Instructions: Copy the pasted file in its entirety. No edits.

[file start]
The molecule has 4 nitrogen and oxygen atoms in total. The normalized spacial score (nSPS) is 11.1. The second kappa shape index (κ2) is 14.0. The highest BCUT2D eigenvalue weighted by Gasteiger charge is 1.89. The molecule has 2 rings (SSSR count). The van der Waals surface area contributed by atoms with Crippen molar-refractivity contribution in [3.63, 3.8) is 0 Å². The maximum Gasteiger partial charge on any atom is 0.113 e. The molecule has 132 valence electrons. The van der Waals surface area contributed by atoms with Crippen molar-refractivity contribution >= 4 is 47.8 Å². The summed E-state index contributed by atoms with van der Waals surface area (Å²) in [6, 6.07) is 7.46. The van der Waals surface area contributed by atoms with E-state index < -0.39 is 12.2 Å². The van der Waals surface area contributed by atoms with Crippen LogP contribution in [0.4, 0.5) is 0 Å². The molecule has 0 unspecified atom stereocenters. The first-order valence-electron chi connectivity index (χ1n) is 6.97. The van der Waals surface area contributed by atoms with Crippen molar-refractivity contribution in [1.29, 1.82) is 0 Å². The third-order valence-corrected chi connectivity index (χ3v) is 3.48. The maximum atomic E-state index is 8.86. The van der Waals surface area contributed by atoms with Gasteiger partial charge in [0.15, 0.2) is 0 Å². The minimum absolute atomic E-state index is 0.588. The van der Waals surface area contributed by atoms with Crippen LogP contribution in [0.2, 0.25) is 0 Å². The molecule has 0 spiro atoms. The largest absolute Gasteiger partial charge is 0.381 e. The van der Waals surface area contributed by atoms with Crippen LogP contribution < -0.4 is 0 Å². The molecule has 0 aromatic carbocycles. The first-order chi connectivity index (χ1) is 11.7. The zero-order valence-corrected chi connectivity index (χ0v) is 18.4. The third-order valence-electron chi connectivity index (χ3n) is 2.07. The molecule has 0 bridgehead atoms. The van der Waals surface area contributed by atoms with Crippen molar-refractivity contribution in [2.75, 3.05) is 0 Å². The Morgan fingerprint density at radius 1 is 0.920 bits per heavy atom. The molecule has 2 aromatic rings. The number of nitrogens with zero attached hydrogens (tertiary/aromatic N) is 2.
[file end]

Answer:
The molecule has 4 nitrogen and oxygen atoms in total. The normalized spacial score (nSPS) is 11.1. The second kappa shape index (κ2) is 14.0. The highest BCUT2D eigenvalue weighted by Gasteiger charge is 1.89. The molecule has 2 rings (SSSR count). The van der Waals surface area contributed by atoms with Crippen molar-refractivity contribution in [3.63, 3.8) is 0 Å². The maximum Gasteiger partial charge on any atom is 0.113 e. The molecule has 132 valence electrons. The van der Waals surface area contributed by atoms with Crippen molar-refractivity contribution >= 4 is 47.8 Å². The summed E-state index contributed by atoms with van der Waals surface area (Å²) in [6, 6.07) is 7.46. The van der Waals surface area contributed by atoms with E-state index < -0.39 is 12.2 Å². The van der Waals surface area contributed by atoms with Crippen LogP contribution in [0.4, 0.5) is 0 Å². The molecule has 0 unspecified atom stereocenters. The first-order valence-electron chi connectivity index (χ1n) is 6.97. The van der Waals surface area contributed by atoms with Crippen molar-refractivity contribution in [1.29, 1.82) is 0 Å². The third-order valence-corrected chi connectivity index (χ3v) is 3.48. The maximum atomic E-state index is 8.86. The van der Waals surface area contributed by atoms with Gasteiger partial charge in [0.15, 0.2) is 0 Å². The minimum absolute atomic E-state index is 0.588. The van der Waals surface area contributed by atoms with Crippen LogP contribution in [0.2, 0.25) is 0 Å². The molecule has 0 spiro atoms. The largest absolute Gasteiger partial charge is 0.381 e. The van der Waals surface area contributed by atoms with Crippen LogP contribution < -0.4 is 0 Å². The molecule has 0 aromatic carbocycles. The first-order chi connectivity index (χ1) is 11.7. The zero-order valence-corrected chi connectivity index (χ0v) is 18.4. The third-order valence-electron chi connectivity index (χ3n) is 2.07. The molecule has 0 bridgehead atoms. The van der Waals surface area contributed by atoms with Crippen molar-refractivity contribution in [2.75, 3.05) is 0 Å². The Morgan fingerprint density at radius 1 is 0.920 bits per heavy atom. The molecule has 2 aromatic rings. The number of nitrogens with zero attached hydrogens (tertiary/aromatic N) is 2.